But I see Your points here.
Weighlifting (of any kinds) is proven as all-around strength method as is bodyweight fitness.
Strands are great for upper body strenght and filling some gaps, than other workout methods not cover so well: for all-around strength, it will be better to ad other activities or tools to them.

My question is however, concentrated only for strandpulling and this kind of strength (and methods to work this kind of strength with strands).

Last Edited By: Lemmy01 Apr 5 16 1:18 PM. Edited 1 time.

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#3 [url]

Apr 5 16 10:58 PM

I understand now that your definition of "functional strength" is strength you can use for lifting and carrying heavy things.

From my experience, the only way to develop this type of strength is to train for it specifically - by lifting heavy objects (not necessarily weights). I don't know how you would develop this sort of strength only with strands, but maybe someone else here will know.

One thing that comes to mind is to use isometric exercises if you have no access to weights. E.g. pushing and pulling against doorways and immovable objects, etc.

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#4 [url]

Apr 6 16 1:51 AM

Yeah, if you want to build strength to lift and carry heavy objects, you just need to lift and carry those heavy objects. That's the only suggestion I have.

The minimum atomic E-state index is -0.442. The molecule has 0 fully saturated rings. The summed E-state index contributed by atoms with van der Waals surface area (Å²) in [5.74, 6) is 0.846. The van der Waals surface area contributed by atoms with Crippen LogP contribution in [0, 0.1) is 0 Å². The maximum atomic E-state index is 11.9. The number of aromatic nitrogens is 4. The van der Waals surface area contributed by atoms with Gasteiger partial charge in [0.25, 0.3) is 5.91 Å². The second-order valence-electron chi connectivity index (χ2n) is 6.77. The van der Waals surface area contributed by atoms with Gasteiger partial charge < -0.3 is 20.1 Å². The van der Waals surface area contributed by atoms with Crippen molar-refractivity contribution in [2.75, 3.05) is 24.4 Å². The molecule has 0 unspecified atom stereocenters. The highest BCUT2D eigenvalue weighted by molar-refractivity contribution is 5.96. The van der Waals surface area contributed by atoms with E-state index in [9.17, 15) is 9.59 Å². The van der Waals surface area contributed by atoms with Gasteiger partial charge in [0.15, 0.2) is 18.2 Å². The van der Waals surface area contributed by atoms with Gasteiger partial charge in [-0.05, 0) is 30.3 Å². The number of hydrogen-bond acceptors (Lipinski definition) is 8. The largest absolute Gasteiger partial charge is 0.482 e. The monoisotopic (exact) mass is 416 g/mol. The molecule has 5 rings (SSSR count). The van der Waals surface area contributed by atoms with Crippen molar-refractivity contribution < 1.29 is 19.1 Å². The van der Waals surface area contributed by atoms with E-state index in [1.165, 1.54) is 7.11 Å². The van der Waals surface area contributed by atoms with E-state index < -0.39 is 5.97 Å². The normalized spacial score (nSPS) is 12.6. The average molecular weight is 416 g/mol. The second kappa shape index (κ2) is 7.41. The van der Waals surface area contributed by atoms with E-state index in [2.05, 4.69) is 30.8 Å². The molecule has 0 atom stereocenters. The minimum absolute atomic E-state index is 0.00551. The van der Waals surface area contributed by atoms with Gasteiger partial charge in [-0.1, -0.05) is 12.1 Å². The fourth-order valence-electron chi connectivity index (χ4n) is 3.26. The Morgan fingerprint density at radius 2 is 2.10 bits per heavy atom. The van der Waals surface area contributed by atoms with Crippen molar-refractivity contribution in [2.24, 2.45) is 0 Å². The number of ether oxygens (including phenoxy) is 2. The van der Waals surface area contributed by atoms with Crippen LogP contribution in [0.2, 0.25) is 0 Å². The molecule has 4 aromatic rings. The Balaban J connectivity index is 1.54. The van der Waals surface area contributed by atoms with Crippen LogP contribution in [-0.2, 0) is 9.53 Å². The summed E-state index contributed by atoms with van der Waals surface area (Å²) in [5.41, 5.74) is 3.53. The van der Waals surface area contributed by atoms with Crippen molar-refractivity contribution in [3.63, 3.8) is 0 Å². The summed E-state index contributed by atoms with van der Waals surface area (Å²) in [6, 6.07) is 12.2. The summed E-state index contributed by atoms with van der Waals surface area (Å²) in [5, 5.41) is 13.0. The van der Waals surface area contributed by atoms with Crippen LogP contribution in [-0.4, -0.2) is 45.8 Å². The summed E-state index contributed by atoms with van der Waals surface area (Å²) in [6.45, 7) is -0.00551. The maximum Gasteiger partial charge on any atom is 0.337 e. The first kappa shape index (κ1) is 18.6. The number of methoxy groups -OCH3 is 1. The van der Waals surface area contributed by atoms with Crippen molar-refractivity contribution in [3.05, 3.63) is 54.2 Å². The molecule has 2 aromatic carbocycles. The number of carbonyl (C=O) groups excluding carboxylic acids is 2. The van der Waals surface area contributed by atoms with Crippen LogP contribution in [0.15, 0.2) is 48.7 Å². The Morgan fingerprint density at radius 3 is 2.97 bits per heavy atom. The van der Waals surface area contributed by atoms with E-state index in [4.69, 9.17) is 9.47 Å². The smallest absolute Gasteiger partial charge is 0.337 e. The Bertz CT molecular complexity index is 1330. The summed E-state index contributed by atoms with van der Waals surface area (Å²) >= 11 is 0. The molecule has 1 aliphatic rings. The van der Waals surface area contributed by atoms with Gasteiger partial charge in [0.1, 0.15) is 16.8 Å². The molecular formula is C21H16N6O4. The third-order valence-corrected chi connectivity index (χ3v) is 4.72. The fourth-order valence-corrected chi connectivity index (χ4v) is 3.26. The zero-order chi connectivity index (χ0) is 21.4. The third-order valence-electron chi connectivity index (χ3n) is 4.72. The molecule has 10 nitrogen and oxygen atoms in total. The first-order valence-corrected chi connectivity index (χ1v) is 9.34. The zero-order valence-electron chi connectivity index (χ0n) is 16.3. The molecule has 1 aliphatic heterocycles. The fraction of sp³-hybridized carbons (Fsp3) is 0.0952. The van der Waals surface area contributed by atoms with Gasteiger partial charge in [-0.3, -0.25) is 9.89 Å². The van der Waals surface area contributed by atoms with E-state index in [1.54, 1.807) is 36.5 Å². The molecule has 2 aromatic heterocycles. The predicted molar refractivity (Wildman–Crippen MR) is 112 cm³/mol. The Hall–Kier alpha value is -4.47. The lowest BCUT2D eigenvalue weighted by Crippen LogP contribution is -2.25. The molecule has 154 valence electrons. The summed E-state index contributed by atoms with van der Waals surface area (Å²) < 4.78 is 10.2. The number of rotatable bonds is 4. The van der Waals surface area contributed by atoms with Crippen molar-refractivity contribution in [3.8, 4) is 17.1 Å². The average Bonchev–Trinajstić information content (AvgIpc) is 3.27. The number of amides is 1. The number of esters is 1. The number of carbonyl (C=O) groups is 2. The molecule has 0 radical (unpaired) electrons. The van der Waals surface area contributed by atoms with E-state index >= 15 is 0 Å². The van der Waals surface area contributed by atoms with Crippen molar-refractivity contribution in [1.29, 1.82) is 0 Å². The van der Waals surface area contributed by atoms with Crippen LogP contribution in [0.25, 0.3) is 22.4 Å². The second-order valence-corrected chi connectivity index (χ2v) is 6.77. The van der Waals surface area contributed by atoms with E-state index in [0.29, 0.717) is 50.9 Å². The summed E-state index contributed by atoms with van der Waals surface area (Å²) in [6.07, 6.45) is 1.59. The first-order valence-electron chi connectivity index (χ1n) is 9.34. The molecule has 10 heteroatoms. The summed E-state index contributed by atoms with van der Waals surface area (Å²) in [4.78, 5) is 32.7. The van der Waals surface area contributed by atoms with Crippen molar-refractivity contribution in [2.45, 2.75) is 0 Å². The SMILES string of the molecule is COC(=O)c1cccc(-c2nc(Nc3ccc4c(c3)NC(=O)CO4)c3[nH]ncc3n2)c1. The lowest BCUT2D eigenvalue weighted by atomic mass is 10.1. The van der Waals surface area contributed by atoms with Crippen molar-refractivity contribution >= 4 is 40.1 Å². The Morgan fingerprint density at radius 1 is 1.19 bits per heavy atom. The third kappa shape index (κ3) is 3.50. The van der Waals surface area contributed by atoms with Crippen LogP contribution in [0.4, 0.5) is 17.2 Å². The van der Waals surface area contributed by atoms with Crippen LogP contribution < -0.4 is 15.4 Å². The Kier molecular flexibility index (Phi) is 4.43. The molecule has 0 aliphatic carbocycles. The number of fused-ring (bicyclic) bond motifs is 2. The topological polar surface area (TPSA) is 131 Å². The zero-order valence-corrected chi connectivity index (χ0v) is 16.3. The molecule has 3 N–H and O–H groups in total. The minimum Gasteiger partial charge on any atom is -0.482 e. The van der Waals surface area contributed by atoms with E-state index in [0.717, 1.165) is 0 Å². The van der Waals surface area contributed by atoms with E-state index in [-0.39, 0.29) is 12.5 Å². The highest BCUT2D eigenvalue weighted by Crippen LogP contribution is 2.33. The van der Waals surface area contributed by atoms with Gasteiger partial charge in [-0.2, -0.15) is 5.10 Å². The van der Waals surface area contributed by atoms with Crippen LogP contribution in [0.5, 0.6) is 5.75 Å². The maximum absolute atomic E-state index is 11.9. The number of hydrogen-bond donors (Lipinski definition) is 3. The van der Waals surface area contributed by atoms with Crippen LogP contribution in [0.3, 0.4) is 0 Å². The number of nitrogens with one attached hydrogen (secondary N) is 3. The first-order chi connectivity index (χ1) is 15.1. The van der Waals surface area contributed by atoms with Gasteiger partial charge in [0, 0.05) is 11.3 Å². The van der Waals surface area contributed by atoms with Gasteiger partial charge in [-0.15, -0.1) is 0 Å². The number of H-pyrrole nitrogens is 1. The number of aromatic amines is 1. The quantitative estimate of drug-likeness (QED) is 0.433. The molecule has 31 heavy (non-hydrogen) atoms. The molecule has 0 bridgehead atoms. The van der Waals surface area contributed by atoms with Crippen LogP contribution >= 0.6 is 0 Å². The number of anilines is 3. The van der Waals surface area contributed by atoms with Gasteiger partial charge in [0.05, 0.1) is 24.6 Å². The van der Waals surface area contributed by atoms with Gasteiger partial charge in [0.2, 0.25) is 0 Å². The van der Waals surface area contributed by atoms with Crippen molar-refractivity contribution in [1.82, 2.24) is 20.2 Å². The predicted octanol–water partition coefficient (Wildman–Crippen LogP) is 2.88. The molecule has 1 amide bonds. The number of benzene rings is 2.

"Any problem in the World can be solved by dancing." James Brown 
"I don't even know if I'm doin' this right" John Mellencamp
Mastering principles, frees us from slavery to recipes.
Set a DIRECTION, not a goal.

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#5 [url]

Apr 6 16 2:08 AM

Fatman 2 wrote:
I understand now that your definition of "functional strength" is strength you can use for lifting and carrying heavy things.


 

Somehow, Yes. Lifting things, movimg them around, but also getting up from ground with ease and vice versa, walking up and down stairs, picking things above head, but "farmers" stuff like wood chopping etc... Maybe term "conditioning" or "farmers strength" would be better.

Unfortunately, You are right there with fact that best option for boosting that type of strength would be better with tools that mimic that stuff - as for example if one coud have better powerlifting numbers, best way is training powerlifting excercises with powerlifting routine).